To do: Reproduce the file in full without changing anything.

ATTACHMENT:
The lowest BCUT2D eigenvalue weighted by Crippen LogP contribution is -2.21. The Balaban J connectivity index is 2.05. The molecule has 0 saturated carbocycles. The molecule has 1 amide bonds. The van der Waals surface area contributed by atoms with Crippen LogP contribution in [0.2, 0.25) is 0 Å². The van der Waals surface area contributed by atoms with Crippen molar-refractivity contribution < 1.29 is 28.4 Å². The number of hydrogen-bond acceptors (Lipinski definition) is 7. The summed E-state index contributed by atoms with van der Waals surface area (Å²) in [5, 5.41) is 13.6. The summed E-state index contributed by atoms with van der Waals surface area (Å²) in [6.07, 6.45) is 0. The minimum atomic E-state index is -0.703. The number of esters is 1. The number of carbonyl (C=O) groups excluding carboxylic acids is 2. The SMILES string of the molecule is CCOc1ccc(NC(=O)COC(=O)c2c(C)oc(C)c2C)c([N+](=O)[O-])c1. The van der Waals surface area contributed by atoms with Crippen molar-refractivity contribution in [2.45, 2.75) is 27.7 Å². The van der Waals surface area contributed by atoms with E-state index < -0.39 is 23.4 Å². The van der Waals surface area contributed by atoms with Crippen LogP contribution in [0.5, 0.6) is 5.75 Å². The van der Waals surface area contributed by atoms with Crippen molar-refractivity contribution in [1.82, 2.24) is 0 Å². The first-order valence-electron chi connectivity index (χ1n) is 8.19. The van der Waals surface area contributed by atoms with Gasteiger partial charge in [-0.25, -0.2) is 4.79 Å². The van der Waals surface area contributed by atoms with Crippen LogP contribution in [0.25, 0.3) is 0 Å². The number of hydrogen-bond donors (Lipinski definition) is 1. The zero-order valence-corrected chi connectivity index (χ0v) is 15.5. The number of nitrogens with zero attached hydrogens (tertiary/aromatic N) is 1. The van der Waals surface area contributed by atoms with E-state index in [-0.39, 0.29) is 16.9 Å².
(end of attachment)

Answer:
The lowest BCUT2D eigenvalue weighted by Crippen LogP contribution is -2.21. The Balaban J connectivity index is 2.05. The molecule has 0 saturated carbocycles. The molecule has 1 amide bonds. The van der Waals surface area contributed by atoms with Crippen LogP contribution in [0.2, 0.25) is 0 Å². The van der Waals surface area contributed by atoms with Crippen molar-refractivity contribution < 1.29 is 28.4 Å². The number of hydrogen-bond acceptors (Lipinski definition) is 7. The summed E-state index contributed by atoms with van der Waals surface area (Å²) in [5, 5.41) is 13.6. The summed E-state index contributed by atoms with van der Waals surface area (Å²) in [6.07, 6.45) is 0. The minimum atomic E-state index is -0.703. The number of esters is 1. The number of carbonyl (C=O) groups excluding carboxylic acids is 2. The SMILES string of the molecule is CCOc1ccc(NC(=O)COC(=O)c2c(C)oc(C)c2C)c([N+](=O)[O-])c1. The van der Waals surface area contributed by atoms with Crippen molar-refractivity contribution in [2.45, 2.75) is 27.7 Å². The van der Waals surface area contributed by atoms with E-state index < -0.39 is 23.4 Å². The van der Waals surface area contributed by atoms with Crippen LogP contribution in [0.5, 0.6) is 5.75 Å². The van der Waals surface area contributed by atoms with Crippen molar-refractivity contribution in [1.82, 2.24) is 0 Å². The first-order valence-electron chi connectivity index (χ1n) is 8.19. The van der Waals surface area contributed by atoms with Gasteiger partial charge in [-0.25, -0.2) is 4.79 Å². The van der Waals surface area contributed by atoms with Crippen LogP contribution in [0.25, 0.3) is 0 Å². The number of hydrogen-bond donors (Lipinski definition) is 1. The zero-order valence-corrected chi connectivity index (χ0v) is 15.5. The number of nitrogens with zero attached hydrogens (tertiary/aromatic N) is 1. The van der Waals surface area contributed by atoms with E-state index in [-0.39, 0.29) is 16.9 Å².